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Surgeries for gastro-esophageal reflux disease have declined in recent years

Researchers have found that the rates of surgical operations for gastro-esophageal reflux disease (GERD) in the United States have fallen rapidly in recent years, from 0.062 percent in 2009 to 0.047 percent in 2013. The numbers of overweight and obese patients having this surgery have increased, however. Also, women are more likely than men to have surgery for GERD.

Importantly, surgery was not found to bring complete relief from GERD symptoms: 80% of patients who had surgery were still being treated with a proton pump inhibitor.

“It is likely that multiple different reasons, rather than a single reason, led to this decline. It is possible that patient concerns about short- and long-term adverse effects, the need for reoperation and the high relapse rate of GERD-related symptoms post surgery have played an important role in this decline,” wrote the authors of the Alimentary Pharmacology & Therapeutics article.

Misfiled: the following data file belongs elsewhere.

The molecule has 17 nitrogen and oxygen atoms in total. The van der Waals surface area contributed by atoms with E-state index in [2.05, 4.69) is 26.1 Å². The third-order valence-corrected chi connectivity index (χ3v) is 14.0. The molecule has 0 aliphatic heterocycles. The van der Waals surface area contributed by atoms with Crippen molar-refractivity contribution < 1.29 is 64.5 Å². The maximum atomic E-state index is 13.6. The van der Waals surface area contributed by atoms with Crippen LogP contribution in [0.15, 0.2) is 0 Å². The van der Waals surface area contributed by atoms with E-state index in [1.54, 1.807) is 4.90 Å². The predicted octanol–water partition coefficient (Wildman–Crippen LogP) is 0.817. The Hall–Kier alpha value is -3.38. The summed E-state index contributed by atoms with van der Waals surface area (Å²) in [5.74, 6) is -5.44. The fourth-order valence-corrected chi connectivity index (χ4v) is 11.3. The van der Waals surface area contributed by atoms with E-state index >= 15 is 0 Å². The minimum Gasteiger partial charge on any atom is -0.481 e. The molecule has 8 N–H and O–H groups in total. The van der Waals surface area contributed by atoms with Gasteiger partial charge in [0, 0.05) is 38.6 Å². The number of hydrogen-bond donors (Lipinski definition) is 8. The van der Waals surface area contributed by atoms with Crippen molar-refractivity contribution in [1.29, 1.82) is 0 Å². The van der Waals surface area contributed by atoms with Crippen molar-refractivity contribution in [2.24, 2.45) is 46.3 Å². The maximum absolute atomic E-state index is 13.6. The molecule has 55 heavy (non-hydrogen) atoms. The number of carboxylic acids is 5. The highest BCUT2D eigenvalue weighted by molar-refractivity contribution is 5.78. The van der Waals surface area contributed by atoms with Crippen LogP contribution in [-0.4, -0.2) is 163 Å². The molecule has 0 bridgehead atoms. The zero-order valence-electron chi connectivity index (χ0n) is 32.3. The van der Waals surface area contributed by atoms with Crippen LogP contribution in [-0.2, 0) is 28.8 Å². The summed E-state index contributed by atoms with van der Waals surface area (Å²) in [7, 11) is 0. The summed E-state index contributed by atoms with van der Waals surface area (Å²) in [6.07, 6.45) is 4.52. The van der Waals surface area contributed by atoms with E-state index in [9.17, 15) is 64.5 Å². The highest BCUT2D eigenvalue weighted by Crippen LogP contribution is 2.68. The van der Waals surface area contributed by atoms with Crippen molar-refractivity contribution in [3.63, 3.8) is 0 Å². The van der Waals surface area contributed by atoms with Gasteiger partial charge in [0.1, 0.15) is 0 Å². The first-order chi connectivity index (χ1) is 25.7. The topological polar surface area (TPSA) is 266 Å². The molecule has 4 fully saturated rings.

Article: Utilisation of surgical fundoplication for patients with gastro-oesophageal reflux disease in the USA has declined rapidly between 2009 and 2013, Khan, F., Maradey-Romero, C., Ganocy, S., Frazier, R. and Fass, R., Alimentary Pharmacology & Therapeutics, doi: 10.1111/apt.13611, published online 6 April 2016.